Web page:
ST. JOHNS COUNTY, Fla. – In a St. Johns County courtroom on Monday, when Aiden Fucci pleaded guilty to first-degree murder in the death of his 13-year-old schoolmate Tristyn Bailey, the 16-year-old disclosed the medications he is currently taking.
Circuit Judge R. Lee Smith wanted to be sure that Fucci fully understood the guilty plea he was entering, asking the teen if he was under the influence of drugs, alcohol or medication. Fucci told the court that he is taking three medications prescribed by a doctor: Remeron, lithium and Zyprexa.
According to the Cleveland Clinic, Zyprexa is a common name brand of a medication named olanzapine, which is commonly used to treat schizophrenia and bipolar disorder. The drug helps to regulate mood, behaviors and thoughts.
The medication lithium also treats bipolar disorder.
And Remeron is used mainly to treat a major depressive disorder but is occasionally prescribed to treat other mental health issues like generalized anxiety disorder and social anxiety.
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Defense attorney Randy Reep, who is not associated with this case, told News4JAX that Fucci’s mental health will likely be his defense team’s focus during his sentencing hearing and when his case is reviewed in 25 years.
“Almost all crimes we see here nowadays, especially these types of violent crimes, certainly mental health is a component,” Reep said Tuesday. “And I know Judge Smith will want to drill down on the why we got here. He’s a thoughtful, thoughtful, thoughtful, judge, and I’m sure he’s going to want to understand that.”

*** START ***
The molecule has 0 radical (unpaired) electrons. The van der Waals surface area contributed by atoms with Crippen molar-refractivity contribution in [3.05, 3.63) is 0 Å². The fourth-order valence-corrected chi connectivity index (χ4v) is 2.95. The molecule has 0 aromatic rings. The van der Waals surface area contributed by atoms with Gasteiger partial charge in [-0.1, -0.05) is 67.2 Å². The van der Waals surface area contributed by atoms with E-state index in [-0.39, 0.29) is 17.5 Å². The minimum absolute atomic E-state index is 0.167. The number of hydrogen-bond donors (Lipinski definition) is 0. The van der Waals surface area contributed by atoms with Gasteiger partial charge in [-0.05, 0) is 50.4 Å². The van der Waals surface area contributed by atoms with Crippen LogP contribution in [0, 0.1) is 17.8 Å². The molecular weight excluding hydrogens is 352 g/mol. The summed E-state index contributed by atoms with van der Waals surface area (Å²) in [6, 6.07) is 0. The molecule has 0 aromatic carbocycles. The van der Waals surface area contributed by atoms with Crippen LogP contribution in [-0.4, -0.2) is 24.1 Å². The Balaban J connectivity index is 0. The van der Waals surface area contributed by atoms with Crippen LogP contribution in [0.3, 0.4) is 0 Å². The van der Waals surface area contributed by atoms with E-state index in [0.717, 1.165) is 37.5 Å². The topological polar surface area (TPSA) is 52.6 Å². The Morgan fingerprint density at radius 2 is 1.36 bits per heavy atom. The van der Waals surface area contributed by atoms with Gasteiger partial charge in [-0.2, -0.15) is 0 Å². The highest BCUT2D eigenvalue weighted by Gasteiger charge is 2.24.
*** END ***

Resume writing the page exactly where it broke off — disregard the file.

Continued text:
Bailey was found stabbed to death on May 9, 2021, Mother’s Day, in Durbin Crossing, less than a half-mile from Fucci’s home in the neighborhood where Bailey also lived. Fucci, who was 14 at the time, was arrested in the early morning hours of the next day.
Reep said Fucci’s upbringing and family structure will also be a factor in his defense. But Reep said he anticipates the judge will follow the sentencing guidelines and not offer Fucci any leniency.
“I don’t think, currently, the judge will have much flexibility at all. There’d have to be extraordinary findings that I do not see present in this case,” Reep said. “And I just don’t think it’s likely at all, and frankly, impossible for that to happen.”
The date for Fucci’s sentencing hearing has not yet been set, but a status conference is scheduled for Feb. 23.
Fucci is not eligible for the death penalty. He faces at least 40 years behind bars.